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CBS switches -- and other TV notes

Getting a bit of a jump on its fall schedule, CBS will swap some Tuesday and Wednesday night programming next week.

On Tuesday, "60 Minutes II" moves to its new time slot at 8 p.m. -- where it will remain after the new season starts in September.A day later, the "CBS Tuesday Movie" becomes the "CBS Wednesday Movie," another move that will stick.

The only rather odd thing about this is that when CBS airs its two-part miniseries next season, instead of waiting two days after Sunday's Part 1, viewers will have to wait three days.

144 HOURS? The little newsmagazine that could, CBS's "48 Hours," is tripling this summer. In addition to the regular Thursday-night edition and the Monday-night edition that debuted last week, the network is adding a Tuesday-night edition on July 6 at 9 p.m.

Why? Well, newsmagazines tend to do quite well during the summer months -- even repeat segments. Much better than repeats of dramas or movies.

The good news is that this is a summer-only move. Come fall, "48 Hours" will be back down to its one Thursday airing.

What, you think this is "Dateline" or "20/20"?

IT'S THE STORY: NBC isn't officially confirming it, but sources indicate that former "Brady Bunch" star Florence Henderson will be one of the hosts of "Later Today," the post-"Today Show" hour the network will be launching on Sept. 7.

Reportedly, she'll be doing interviews as well as reporting lifestyle stories. And, undoubtedly, reminiscing about the "Bunch."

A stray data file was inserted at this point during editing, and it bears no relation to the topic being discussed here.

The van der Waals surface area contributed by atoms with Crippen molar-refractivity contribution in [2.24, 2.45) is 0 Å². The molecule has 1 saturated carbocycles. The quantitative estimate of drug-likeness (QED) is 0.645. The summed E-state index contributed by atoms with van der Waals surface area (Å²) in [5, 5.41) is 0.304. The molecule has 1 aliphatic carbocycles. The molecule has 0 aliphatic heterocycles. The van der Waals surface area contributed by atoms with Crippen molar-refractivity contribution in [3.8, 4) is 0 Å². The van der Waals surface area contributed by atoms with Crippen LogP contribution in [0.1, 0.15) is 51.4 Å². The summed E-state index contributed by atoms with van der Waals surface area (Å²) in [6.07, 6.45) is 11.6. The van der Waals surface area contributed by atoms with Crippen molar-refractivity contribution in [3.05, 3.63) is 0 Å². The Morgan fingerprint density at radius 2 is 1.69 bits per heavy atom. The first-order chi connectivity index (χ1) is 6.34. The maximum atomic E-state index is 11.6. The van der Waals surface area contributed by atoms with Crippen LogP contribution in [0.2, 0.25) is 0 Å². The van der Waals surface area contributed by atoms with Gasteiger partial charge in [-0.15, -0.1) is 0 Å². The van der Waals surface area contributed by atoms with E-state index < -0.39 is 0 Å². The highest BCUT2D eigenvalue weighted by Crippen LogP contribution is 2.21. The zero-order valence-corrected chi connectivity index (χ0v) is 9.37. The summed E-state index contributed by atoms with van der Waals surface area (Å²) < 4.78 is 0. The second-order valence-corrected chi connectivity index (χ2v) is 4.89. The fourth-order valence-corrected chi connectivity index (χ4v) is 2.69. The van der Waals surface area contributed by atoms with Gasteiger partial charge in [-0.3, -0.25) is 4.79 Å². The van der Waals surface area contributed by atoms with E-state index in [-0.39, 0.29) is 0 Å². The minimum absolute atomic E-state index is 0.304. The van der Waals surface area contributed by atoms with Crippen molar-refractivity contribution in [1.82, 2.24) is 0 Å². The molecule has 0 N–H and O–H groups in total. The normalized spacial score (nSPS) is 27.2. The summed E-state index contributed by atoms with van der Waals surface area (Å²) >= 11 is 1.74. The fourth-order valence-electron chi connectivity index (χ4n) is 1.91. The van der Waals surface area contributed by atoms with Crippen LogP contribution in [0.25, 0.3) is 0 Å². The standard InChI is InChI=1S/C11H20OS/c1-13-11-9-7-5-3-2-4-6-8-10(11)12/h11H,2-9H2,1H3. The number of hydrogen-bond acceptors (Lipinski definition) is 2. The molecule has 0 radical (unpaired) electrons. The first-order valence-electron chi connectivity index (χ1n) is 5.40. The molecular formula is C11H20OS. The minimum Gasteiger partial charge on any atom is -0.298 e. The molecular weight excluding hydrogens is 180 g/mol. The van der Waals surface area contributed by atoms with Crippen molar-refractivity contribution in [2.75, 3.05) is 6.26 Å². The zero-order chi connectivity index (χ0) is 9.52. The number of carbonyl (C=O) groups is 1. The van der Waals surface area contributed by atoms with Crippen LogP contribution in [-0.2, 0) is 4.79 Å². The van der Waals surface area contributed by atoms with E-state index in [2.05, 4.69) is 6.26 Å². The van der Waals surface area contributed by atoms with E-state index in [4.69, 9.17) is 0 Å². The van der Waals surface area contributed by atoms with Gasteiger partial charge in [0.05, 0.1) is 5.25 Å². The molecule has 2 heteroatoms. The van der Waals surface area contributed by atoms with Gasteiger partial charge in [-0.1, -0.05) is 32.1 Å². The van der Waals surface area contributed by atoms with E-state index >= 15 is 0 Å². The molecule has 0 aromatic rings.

The 65-year-old Henderson will be working alongside previously announced anchors Jodi Applegate, who's moving over from MSNBC, and Asha Blake, a former anchor at both KNBC in Los Angeles and ABC's overnight news.

LOCKLEAR SPINS: ABC has confirmed that former "Melrose Place" star Heather Locklear will join the cast of "Spin City" next season. She'll play the mayor's new campaign manager.

It will not, however, be Locklear's first foray into sitcoms. She was one of the stars of the short-lived (1990-91) ABC sitcom "Going Places," in which she played one of four TV comedy writers who shared both a job and a house.

One of the other four leads was current "Spin City" star Alan Ruck.

CASTING ABOUT: Blair Underwood, who starred in producer Steven Bochco's "L.A. Law," has signed on to play a surgeon in Bochco's forthcoming CBS medical drama "City of Angels." The series is slated to appear at midseason -- probably January.

"Angels" is set in an inner-city hospital in Los Angeles and will feature a predominantly African-American cast.

MAYBE IT WILL WORK: My first reaction upon hearing that female wrestler Sable is suing the World Wrestling Federation for sexual harrassment (and alleging steroid abuse by the male wrestlers) was that this must be making the powers that be at UPN nervous, given that they've scheduled a two-hour "WWF Smackdown" every Thursday night beginning this fall.

But, on the other hand, given the profile of the viewers UPN seems to be going after with this type of programming, perhaps the lawsuit will actually help attract them. More's the pity.

SHE'S BACK: From the where-are-they-now file . . . Juliet Mills, best known for her starring role in the 1970-71 sitcom "Nanny and the Professor," will be part of the cast of the new NBC soap opera "Passions," which is set to debut on Monday, July 5.